Lenin and the Russian Revolution: Workers' Liberty 3/28

Lenin: the practical theoretician

Published on: Wed, 17/03/2010 - 16:13

Karl Radek

Like everything else in nature, Lenin was born, has developed, has grown. When Vladimir Ilyitch once observed me glancing through a collection of his articles, written in the year 1903, which had just been published, a sly smile crossed his face, and he remarked with a laugh:

“It is very interesting to read what stupid fellows we were! But I do not here intend to compare the shape of Lenin’s skull at the age of 10, 20 or 30 with the skull of that man who presided over the sessions of the Central Committee of the Party or the Council of Peoples’ Commissars. Here it is not a question of Lenin as

Lenin and the Russian Revolution

Published on: Mon, 15/03/2010 - 23:42

Andrew Hornung and John O'Mahony

Read online (below), or download pdf (see "attachment").

Who was Lenin? He led the workers of the Tsarist Russian Empire to make the most profound revolution in history in 1917. He was the leader of the Russian Bolshevik Party, without which the workers would have been defeated.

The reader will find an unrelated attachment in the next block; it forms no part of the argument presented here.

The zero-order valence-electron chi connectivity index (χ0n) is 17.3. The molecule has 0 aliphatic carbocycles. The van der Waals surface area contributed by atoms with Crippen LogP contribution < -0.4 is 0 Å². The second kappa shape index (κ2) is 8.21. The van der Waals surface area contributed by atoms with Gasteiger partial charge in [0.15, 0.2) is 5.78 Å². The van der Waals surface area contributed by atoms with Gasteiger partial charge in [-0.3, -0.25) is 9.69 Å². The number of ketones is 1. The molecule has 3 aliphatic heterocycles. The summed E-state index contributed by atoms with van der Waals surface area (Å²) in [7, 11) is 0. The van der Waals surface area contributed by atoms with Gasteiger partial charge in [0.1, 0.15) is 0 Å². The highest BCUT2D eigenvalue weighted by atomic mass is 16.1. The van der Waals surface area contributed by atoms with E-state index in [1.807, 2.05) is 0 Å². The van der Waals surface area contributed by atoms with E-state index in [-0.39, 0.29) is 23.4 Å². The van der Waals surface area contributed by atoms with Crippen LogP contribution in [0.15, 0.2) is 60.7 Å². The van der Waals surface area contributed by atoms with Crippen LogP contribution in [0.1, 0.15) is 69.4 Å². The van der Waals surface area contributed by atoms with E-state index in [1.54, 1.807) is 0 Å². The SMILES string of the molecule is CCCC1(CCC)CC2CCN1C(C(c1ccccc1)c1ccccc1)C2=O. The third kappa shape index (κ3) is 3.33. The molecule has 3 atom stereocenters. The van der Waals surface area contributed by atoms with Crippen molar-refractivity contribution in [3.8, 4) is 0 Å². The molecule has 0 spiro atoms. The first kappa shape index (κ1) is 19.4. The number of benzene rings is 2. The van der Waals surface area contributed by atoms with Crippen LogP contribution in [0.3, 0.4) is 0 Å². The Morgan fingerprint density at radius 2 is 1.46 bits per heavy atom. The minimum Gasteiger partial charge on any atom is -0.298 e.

Of Karl Marx's fate at the hands of his alleged followers in the early socialist movement, Lenin wrote that it was often the fate of revolutionaries that after their deaths their names were made into legends to console the oppressed, while their ideas — their real politics, what they had stood for in life — were

Lenin and the Russian Revolution, part 2

Published on: Mon, 15/03/2010 - 23:36

Click here for part one.

In May, Leon Trotsky arrived in Russia. He had spent a brief exile in the USA and, attempting to return to Russia on the outbreak of revolution, had been arrested at sea by the British navy and interned for a number of months.

Trotsky had joined the Martov faction of the RSDLP in 1903. He had soon broken with the Mensheviks and stood alone between the factions for a number of years. In 1912, he had abortively attempted to resist the definitive rupture of relations within the RSDLP.

Fundamentally, he had failed to appreciate the tremendous constructive work that Lenin

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